Are we there yet?

If you’re a parent and a driver, the chances are the title of this post will resonate. Remember those long journeys – and probably not-so-long ones – when the chant from the kids in the back at some stage invariably migrated to “Are we there yet?”…

Journeys of this nature – from A to B, whether by car, train, plane or boat – have the benefit of a defined end-point i.e. there comes a moment when you can honestly say “Yes, we’ve arrived”.

A couple of weeks ago I was working on a poem for one of the writing groups of which I am a member. I had come across it in an old notebook or some such and figured that it just needed a little tweaking before I would be happy to present it. So I tweaked, then presented. It went pretty well. It was only later that I realised – and not without some internal embarrassment – that I had in fact previously published the piece in one of my collections.

This faux pas (if that’s what it was) immediately spawned a couple of immediate questions: why couldn’t I remember that I’d already published it? And what did my willingness to amend it – including the title – say about that original version?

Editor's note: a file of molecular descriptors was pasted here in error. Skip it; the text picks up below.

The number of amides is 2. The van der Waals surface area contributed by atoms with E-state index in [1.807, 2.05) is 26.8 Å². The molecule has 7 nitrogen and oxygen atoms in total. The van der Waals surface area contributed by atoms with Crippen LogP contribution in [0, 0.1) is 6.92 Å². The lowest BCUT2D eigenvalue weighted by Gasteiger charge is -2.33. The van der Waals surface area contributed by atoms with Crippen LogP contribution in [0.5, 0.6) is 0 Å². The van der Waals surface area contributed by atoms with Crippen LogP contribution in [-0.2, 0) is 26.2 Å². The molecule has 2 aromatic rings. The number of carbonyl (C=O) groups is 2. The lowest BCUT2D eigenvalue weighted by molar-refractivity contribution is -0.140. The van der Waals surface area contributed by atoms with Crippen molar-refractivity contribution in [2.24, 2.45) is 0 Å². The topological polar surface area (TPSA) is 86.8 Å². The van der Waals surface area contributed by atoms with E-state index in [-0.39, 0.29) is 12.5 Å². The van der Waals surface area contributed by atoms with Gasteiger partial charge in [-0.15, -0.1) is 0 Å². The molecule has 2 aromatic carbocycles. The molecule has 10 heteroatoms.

Of these, the second opens out onto a broader conversation; namely, how do we know when something is finished?

Being firmly of the belief that a poem is rarely ‘finished’ and can almost always be improved, my recent experience served – quite innocently – to support my theory. And logically, why should I not return to that same poem in a year’s time and undertake a further review?

Does doing so, however – once, twice or a hundred times – invalidate those earlier versions, reduce their credibility and ‘worth’? And is presentation of the newer version similarly compromised by the fact that it is not ‘virginal’, it has an already public source? “This isn’t this poem’s first rodeo…”

It’s a conundrum, of sorts – especially when thinking about putting together a volume of Collected / Selected works. How far should one go in ‘tweaking’ old work? I am coming round to thinking that only those pieces which are ‘worthy’ or ‘good enough’ should be considered for revision – and hoping that there may yet be some which remain (in my eyes at least) as good as I can make them and therefore untouchable.


See also the downside of looking back too far

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